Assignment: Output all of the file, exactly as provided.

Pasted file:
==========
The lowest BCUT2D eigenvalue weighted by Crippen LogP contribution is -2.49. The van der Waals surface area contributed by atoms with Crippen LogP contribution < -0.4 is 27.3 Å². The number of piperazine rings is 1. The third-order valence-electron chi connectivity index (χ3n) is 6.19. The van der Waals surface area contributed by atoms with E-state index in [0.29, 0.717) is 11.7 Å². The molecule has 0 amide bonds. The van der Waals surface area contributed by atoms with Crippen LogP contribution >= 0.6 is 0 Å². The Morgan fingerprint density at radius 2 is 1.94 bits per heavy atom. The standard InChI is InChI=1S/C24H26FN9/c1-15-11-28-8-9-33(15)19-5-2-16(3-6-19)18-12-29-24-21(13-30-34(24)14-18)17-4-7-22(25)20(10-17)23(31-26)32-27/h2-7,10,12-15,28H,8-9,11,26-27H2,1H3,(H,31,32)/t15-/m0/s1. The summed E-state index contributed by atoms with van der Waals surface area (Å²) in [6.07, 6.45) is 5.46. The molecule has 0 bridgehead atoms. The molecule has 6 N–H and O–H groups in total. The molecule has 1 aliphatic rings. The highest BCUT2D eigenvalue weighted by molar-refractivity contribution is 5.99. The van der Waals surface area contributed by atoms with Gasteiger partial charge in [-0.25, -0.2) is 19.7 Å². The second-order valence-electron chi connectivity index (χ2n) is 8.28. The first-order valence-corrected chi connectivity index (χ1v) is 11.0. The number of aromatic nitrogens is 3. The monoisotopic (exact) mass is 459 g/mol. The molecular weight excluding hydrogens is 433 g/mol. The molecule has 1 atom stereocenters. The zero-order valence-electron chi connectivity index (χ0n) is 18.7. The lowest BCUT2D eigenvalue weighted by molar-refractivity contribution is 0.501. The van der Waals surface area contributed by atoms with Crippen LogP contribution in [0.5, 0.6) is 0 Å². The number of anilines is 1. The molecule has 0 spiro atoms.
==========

The lowest BCUT2D eigenvalue weighted by Crippen LogP contribution is -2.49. The van der Waals surface area contributed by atoms with Crippen LogP contribution < -0.4 is 27.3 Å². The number of piperazine rings is 1. The third-order valence-electron chi connectivity index (χ3n) is 6.19. The van der Waals surface area contributed by atoms with E-state index in [0.29, 0.717) is 11.7 Å². The molecule has 0 amide bonds. The van der Waals surface area contributed by atoms with Crippen LogP contribution >= 0.6 is 0 Å². The Morgan fingerprint density at radius 2 is 1.94 bits per heavy atom. The standard InChI is InChI=1S/C24H26FN9/c1-15-11-28-8-9-33(15)19-5-2-16(3-6-19)18-12-29-24-21(13-30-34(24)14-18)17-4-7-22(25)20(10-17)23(31-26)32-27/h2-7,10,12-15,28H,8-9,11,26-27H2,1H3,(H,31,32)/t15-/m0/s1. The summed E-state index contributed by atoms with van der Waals surface area (Å²) in [6.07, 6.45) is 5.46. The molecule has 0 bridgehead atoms. The molecule has 6 N–H and O–H groups in total. The molecule has 1 aliphatic rings. The highest BCUT2D eigenvalue weighted by molar-refractivity contribution is 5.99. The van der Waals surface area contributed by atoms with Gasteiger partial charge in [-0.25, -0.2) is 19.7 Å². The second-order valence-electron chi connectivity index (χ2n) is 8.28. The first-order valence-corrected chi connectivity index (χ1v) is 11.0. The number of aromatic nitrogens is 3. The monoisotopic (exact) mass is 459 g/mol. The molecular weight excluding hydrogens is 433 g/mol. The molecule has 1 atom stereocenters. The zero-order valence-electron chi connectivity index (χ0n) is 18.7. The lowest BCUT2D eigenvalue weighted by molar-refractivity contribution is 0.501. The van der Waals surface area contributed by atoms with Crippen LogP contribution in [0.5, 0.6) is 0 Å². The number of anilines is 1. The molecule has 0 spiro atoms.